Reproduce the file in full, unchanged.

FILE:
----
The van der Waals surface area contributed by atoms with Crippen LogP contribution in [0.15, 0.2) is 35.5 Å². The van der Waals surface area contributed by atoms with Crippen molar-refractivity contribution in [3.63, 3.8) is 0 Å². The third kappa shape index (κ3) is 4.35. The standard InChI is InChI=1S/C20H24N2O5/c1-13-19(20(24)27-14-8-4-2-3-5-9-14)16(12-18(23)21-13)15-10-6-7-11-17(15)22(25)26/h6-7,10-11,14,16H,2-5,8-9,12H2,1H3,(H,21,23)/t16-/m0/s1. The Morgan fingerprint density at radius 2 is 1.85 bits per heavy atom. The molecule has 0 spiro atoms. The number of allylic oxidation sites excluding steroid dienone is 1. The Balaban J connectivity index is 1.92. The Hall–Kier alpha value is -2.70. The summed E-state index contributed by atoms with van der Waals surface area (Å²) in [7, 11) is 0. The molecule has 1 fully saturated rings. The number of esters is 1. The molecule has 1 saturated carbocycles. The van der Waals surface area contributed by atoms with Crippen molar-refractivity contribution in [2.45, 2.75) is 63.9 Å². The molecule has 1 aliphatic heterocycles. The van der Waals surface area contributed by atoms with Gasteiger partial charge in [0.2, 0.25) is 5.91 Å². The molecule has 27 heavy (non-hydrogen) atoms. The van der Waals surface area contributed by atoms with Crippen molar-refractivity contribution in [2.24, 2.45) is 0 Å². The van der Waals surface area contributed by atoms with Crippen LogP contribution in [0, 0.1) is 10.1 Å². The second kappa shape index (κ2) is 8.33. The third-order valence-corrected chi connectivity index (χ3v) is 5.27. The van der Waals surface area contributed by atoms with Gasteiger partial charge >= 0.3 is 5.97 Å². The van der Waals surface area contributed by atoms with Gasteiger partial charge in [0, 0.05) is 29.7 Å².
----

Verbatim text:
The van der Waals surface area contributed by atoms with Crippen LogP contribution in [0.15, 0.2) is 35.5 Å². The van der Waals surface area contributed by atoms with Crippen molar-refractivity contribution in [3.63, 3.8) is 0 Å². The third kappa shape index (κ3) is 4.35. The standard InChI is InChI=1S/C20H24N2O5/c1-13-19(20(24)27-14-8-4-2-3-5-9-14)16(12-18(23)21-13)15-10-6-7-11-17(15)22(25)26/h6-7,10-11,14,16H,2-5,8-9,12H2,1H3,(H,21,23)/t16-/m0/s1. The Morgan fingerprint density at radius 2 is 1.85 bits per heavy atom. The molecule has 0 spiro atoms. The number of allylic oxidation sites excluding steroid dienone is 1. The Balaban J connectivity index is 1.92. The Hall–Kier alpha value is -2.70. The summed E-state index contributed by atoms with van der Waals surface area (Å²) in [7, 11) is 0. The molecule has 1 fully saturated rings. The number of esters is 1. The molecule has 1 saturated carbocycles. The van der Waals surface area contributed by atoms with Crippen molar-refractivity contribution in [2.45, 2.75) is 63.9 Å². The molecule has 1 aliphatic heterocycles. The van der Waals surface area contributed by atoms with Gasteiger partial charge in [0.2, 0.25) is 5.91 Å². The molecule has 27 heavy (non-hydrogen) atoms. The van der Waals surface area contributed by atoms with Crippen molar-refractivity contribution in [2.24, 2.45) is 0 Å². The van der Waals surface area contributed by atoms with Crippen LogP contribution in [0, 0.1) is 10.1 Å². The second kappa shape index (κ2) is 8.33. The third-order valence-corrected chi connectivity index (χ3v) is 5.27. The van der Waals surface area contributed by atoms with Gasteiger partial charge >= 0.3 is 5.97 Å². The van der Waals surface area contributed by atoms with Gasteiger partial charge in [0, 0.05) is 29.7 Å².